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This Is What It's Like To Record A Verse For A Song With Eminem And Tech N9ne

Krizz Kaliko breaks it down.

Eminem and Tech N9ne are two of the most technically gifted rappers around, so, as a fellow artist, keeping up with them on a song -- especially one built around how fast you can rap -- can't be an easy task. But Krizz Kaliko was up for the call on "Speedom (WWC2)."

Maybe the reason the rapper didn't psyche himself out, though, is because not only had he not heard either MC's verse when he recorded his, but he didn't even know Slim Shady would be on the track.

"Tech gave me the beat and then he said, 'I want it to sound like this for the hook,' and I wrote the hook and I recorded my verse months before he did his, months before Em ever did his," Krizz told HipHopDX. "I was trying to set the stage for it, but I tried to. I was like, 'Tech's going to be on it.' and then when I found out Em was going to be on it, I'm like, 'I gotta murder these n---as,' even though Tech is my mentor."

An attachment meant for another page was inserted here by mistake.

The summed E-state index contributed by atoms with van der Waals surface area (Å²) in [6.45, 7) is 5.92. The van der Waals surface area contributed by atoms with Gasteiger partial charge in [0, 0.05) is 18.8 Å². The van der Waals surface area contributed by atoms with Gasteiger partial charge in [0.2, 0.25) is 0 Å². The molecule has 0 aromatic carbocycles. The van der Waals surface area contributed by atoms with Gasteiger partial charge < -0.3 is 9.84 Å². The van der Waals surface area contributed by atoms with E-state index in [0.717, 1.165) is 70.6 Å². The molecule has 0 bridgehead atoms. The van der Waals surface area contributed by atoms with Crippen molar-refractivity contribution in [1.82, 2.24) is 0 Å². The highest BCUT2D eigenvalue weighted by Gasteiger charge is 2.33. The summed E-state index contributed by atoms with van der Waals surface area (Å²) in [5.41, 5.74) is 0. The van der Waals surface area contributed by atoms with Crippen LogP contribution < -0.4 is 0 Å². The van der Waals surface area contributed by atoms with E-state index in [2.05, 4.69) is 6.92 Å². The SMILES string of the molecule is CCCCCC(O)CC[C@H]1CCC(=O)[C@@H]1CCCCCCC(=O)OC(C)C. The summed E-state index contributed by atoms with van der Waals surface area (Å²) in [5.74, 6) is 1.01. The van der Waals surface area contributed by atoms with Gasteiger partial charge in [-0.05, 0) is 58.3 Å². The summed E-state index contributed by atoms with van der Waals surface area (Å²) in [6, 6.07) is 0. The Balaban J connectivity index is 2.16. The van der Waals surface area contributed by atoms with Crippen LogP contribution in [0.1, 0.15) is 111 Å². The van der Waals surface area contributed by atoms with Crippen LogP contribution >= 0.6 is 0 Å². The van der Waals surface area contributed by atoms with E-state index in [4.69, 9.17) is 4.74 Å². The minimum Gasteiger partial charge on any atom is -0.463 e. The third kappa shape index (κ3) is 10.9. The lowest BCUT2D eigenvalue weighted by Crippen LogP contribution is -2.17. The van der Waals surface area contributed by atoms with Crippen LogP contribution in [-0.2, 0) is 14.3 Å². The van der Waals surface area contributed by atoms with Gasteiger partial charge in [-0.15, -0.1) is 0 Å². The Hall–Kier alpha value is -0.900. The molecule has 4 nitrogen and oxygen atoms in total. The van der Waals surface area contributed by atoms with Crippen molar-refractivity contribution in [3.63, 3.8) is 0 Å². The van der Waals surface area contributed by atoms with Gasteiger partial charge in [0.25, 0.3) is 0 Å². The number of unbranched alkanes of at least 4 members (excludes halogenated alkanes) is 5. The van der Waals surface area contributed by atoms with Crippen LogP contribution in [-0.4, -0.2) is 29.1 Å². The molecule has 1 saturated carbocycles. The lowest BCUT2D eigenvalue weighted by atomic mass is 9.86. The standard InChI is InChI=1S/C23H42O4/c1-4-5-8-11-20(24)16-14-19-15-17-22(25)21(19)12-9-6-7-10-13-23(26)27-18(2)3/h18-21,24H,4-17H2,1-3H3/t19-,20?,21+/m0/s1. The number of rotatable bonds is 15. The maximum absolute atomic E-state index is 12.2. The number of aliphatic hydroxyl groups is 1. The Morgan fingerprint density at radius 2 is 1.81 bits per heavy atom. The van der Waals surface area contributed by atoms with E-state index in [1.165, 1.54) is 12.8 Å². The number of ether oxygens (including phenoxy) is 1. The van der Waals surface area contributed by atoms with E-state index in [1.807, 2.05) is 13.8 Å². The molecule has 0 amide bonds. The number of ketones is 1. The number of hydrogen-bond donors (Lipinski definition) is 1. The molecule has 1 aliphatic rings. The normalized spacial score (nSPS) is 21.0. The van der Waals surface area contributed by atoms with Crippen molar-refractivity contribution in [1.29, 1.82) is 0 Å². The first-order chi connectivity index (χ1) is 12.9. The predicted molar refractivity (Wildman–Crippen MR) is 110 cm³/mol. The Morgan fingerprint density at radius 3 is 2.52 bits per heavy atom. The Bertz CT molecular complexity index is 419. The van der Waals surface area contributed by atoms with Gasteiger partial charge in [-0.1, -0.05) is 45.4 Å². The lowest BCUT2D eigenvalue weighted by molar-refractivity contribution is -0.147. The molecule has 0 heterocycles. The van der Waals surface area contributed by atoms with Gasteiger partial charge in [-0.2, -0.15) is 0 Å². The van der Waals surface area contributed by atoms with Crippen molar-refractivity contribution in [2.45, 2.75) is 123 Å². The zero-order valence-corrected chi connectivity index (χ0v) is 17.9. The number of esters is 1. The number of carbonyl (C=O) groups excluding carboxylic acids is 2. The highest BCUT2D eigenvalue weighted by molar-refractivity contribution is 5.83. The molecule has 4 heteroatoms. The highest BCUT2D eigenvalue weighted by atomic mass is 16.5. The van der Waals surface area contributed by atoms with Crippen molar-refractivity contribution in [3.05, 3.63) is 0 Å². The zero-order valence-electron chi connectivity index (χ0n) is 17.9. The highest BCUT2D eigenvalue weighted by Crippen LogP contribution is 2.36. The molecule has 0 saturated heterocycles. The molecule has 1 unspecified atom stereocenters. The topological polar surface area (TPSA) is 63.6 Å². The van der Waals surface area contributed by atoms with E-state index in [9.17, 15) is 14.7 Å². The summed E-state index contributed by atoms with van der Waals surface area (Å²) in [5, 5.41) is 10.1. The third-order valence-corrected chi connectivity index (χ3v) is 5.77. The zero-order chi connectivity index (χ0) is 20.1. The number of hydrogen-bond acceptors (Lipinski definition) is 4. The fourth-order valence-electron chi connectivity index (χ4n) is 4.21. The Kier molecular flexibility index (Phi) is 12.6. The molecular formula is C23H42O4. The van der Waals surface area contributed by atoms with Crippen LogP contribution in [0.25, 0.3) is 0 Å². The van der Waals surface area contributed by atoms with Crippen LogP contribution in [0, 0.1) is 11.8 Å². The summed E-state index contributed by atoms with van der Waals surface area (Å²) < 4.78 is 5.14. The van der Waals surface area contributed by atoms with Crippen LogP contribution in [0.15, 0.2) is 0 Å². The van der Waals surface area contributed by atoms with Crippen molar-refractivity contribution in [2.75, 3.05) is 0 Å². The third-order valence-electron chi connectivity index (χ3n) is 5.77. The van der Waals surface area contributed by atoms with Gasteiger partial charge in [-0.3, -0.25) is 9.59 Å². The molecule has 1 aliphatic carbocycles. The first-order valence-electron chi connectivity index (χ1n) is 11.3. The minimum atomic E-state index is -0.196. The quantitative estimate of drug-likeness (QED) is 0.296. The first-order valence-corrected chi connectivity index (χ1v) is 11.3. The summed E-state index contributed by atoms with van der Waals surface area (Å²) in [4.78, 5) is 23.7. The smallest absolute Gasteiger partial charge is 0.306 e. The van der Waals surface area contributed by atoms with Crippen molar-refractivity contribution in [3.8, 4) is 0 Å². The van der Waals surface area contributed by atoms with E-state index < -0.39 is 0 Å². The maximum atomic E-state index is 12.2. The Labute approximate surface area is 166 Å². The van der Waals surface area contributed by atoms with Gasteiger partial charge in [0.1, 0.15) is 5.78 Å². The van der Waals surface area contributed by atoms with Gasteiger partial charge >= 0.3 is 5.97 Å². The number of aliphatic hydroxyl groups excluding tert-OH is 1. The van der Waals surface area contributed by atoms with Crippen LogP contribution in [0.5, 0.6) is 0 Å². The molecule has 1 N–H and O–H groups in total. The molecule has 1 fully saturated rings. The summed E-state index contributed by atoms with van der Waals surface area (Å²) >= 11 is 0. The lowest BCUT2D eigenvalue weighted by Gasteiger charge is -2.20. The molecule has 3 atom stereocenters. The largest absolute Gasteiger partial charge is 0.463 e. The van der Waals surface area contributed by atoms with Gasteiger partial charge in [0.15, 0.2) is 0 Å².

Krizz said he actually recorded his verse three months before Em laid his -- and had to do part of it over because of a little technical mishap.

"We did a Canadian tour and I actually lost the verse because I write everything in my phone and I got in the hot tub with my phone, fried it, I didn't have it backed up on iCloud or nothing and next thing I know I get back home and I remembered it," he said. "I remembered everything except four bars. So I rewrote four bars."

As for how Tech and Em approached their verses? They gave us a window into that process shortly after the song dropped last month.

“I’ll sit there and just wait,” Tech said on “Sway in the Morning.” “In my living room, I’ll just wait for the word, and it always comes. So I sit next to my Google — I love my Google, because I gotta make sure I’m using the word in the right context, because words will just pop up in my head, I’m like, damn, what’s happening, who’s putting these words in my head?”

The Detroit native's process isn't too far off from that, it turns out.

“It’s probably very similar,” Em told Sway. “Like, I’ll get my starting line and I’ll try and figure out -- just mumble words to myself until I find the right ones I wanna use. Or, sometimes, a word will pop in my head, I’ll be like, what the f--k? Lemme write that sh-t down. I put it at the bottom of my pad, and then I’ll start coming up with words and then OK, this goes here. It’s like a puzzle.”

Now, with Krizz's breakdown, the puzzle of how the song;s creation is complete.